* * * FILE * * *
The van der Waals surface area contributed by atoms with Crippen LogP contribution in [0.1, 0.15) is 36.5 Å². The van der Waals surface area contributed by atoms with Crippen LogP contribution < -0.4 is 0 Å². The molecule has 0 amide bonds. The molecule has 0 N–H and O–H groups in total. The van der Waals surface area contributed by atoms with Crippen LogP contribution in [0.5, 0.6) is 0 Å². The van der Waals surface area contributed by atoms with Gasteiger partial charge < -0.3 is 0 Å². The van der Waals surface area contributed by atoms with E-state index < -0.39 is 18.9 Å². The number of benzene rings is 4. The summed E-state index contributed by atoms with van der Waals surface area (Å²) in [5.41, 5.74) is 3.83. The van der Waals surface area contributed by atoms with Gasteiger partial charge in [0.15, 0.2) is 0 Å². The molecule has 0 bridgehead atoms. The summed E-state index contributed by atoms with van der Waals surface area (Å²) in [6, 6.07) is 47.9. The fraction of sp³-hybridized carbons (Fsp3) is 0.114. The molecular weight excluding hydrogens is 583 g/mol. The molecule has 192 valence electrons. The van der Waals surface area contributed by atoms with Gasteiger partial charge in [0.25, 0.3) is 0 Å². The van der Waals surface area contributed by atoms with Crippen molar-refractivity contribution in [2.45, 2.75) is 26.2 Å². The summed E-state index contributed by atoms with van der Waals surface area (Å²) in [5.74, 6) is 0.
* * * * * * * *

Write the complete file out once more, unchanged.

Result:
The van der Waals surface area contributed by atoms with Crippen LogP contribution in [0.1, 0.15) is 36.5 Å². The van der Waals surface area contributed by atoms with Crippen LogP contribution < -0.4 is 0 Å². The molecule has 0 amide bonds. The molecule has 0 N–H and O–H groups in total. The van der Waals surface area contributed by atoms with Crippen LogP contribution in [0.5, 0.6) is 0 Å². The van der Waals surface area contributed by atoms with Gasteiger partial charge < -0.3 is 0 Å². The van der Waals surface area contributed by atoms with E-state index < -0.39 is 18.9 Å². The number of benzene rings is 4. The summed E-state index contributed by atoms with van der Waals surface area (Å²) in [5.41, 5.74) is 3.83. The van der Waals surface area contributed by atoms with Gasteiger partial charge in [0.15, 0.2) is 0 Å². The molecule has 0 bridgehead atoms. The summed E-state index contributed by atoms with van der Waals surface area (Å²) in [6, 6.07) is 47.9. The fraction of sp³-hybridized carbons (Fsp3) is 0.114. The molecular weight excluding hydrogens is 583 g/mol. The molecule has 192 valence electrons. The van der Waals surface area contributed by atoms with Gasteiger partial charge in [0.25, 0.3) is 0 Å². The van der Waals surface area contributed by atoms with Crippen molar-refractivity contribution in [2.45, 2.75) is 26.2 Å². The summed E-state index contributed by atoms with van der Waals surface area (Å²) in [5.74, 6) is 0.